I haven’t been a great fan of hybrids over the years.
This shouldn’t come as any surprise; I’ve never been a fan of stop-gap engineering. And, having driven a Tesla, I can tell you for sure that the hybrid’s days are numbered. Unlike a few months ago, however, I’m now not so sure the whole hybrid thing doesn’t actually deserve a place at the table.
Okay, so I first developed my now-superseded theory on hybrids after driving my first petrol-electric, the Toyota Prius. Now, the Prius might be capable of achieving 3.9L/100km on a test that owes about the same to the real world as I owe to Savile Row, but it’s also heavy, lumpen, slow and can’t carry much gear. Plus it sounds like a Hoover. Did I mention homely?
And all because it was a hybrid. The typical hybrid was, for me, the four-wheeled equivalent of either Hilton sister: genetically possible, but fundamentally of limited use. Then, a few days ago, I drove the BMW i8.
Let’s go through this step-by-step, shall we. So, hybrids are heavy? Bzzzt, The carbonfibre and aluminium structure of the i8 brings it in at under 1500kg which, considering what’s going on, is not too bad. Don’t forget, the current Porsche 911 GT3 is 1430kg and it doesn’t even have a back seat.
What’s next? Oh yeah, hybrids are lumpen. Hmm, wrong again. And the inherent lightness of the i8 is actually tangible in the way the thing steers and changes direction. It feels absolutely light on its feet and has a side-step like an All Blacks inside-centre.
Hybrids are slow. Jeez, this isn’t going well for Team Morley, is it? The i8 can sprint to 100km/h in a claimed 4.4 seconds which, even allowing for the usual fudge-factor in factory claims, should translate to something under five ticks of the Tag-Heuer. Even more impressive is the way it gets out of a corner. With bulk torque from the electric motor at low revs (no revs, actually) the BMW has made the holeshot its own.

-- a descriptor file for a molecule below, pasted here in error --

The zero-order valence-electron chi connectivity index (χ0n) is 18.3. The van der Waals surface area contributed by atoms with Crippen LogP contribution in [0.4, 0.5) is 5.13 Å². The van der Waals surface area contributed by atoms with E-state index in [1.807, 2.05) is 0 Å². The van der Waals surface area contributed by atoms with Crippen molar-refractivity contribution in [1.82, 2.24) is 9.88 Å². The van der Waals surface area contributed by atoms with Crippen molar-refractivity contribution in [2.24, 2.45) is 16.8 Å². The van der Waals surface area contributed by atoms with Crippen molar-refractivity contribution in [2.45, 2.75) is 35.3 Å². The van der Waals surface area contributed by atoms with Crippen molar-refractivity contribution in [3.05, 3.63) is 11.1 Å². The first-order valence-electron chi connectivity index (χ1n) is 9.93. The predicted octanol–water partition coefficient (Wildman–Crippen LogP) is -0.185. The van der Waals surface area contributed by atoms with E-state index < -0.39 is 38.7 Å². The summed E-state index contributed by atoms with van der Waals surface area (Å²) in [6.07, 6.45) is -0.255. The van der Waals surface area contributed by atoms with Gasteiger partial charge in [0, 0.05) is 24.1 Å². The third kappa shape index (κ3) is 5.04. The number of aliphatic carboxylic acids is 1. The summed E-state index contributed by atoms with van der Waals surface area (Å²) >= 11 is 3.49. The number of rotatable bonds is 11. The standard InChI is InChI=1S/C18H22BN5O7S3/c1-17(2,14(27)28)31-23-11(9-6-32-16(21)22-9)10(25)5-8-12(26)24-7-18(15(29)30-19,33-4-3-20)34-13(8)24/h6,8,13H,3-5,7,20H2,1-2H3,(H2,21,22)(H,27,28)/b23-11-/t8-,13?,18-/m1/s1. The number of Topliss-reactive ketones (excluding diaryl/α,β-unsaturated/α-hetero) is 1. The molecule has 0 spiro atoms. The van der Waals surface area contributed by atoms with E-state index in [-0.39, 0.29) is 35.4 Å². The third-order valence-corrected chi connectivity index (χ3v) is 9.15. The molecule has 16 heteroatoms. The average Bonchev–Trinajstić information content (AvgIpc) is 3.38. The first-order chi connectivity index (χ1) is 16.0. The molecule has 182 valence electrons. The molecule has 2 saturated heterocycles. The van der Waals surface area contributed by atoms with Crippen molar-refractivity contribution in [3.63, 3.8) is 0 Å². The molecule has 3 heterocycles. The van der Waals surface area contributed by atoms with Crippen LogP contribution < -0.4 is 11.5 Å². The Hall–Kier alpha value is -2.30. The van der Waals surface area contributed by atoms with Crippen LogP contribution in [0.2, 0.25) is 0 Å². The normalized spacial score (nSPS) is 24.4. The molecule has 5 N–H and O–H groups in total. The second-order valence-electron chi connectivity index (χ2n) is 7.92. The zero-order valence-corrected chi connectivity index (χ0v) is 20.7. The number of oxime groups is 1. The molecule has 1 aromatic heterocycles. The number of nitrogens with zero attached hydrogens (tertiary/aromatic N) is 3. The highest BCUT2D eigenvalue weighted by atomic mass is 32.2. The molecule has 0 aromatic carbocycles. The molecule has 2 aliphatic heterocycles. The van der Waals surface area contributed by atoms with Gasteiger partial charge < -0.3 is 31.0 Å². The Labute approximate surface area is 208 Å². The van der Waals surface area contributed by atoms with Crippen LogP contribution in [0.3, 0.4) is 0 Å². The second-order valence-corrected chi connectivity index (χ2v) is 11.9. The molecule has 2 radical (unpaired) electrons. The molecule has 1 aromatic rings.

All right. Hybrids can’t carry much gear? Well, this one’s a bit more debatable, what with the engine sitting in the middle, gobbling up space. Until, that is, you realise the rear seat isn’t for people at all, it’s for luggage, because luggage doesn’t have legs and is, therefore, the only thing that will fit there. Just as well, because the small space under the hatch, behind the petrol motor, ain’t gonna carry a month’s worth of groceries for the Morley clan, lemme tell you.
Next. Hybrids sounds like a Hoover. Whoa, large-scale wrongness here! The electric motor is as silent as ever, but that angry little triple makes a rocking noise. It yodels and wails and generally makes you want to flog it along purely for the racket it contributes.
And finally… Hybrids are homely. Are you kidding? Look at this thing. Okay, so it’s a bit more Buck Rogers than I’d approve of, but I can tell you that I never saw the back of a single person’s head while I was driving the i8.
You know how sometimes people will pull up next to you and shout questions about your car? Well, I swear, in the i8, the two guys in the cars next to each other behind you at the lights will strike up a conversation about the flying saucer ahead of them. It’s true, I saw it happen.
So there it is. I’m chowing down on crow. All I have to do now is get my backside into a McLaren P1 or a Porsche 918. And then it’s off to pick up a Hilton sister.
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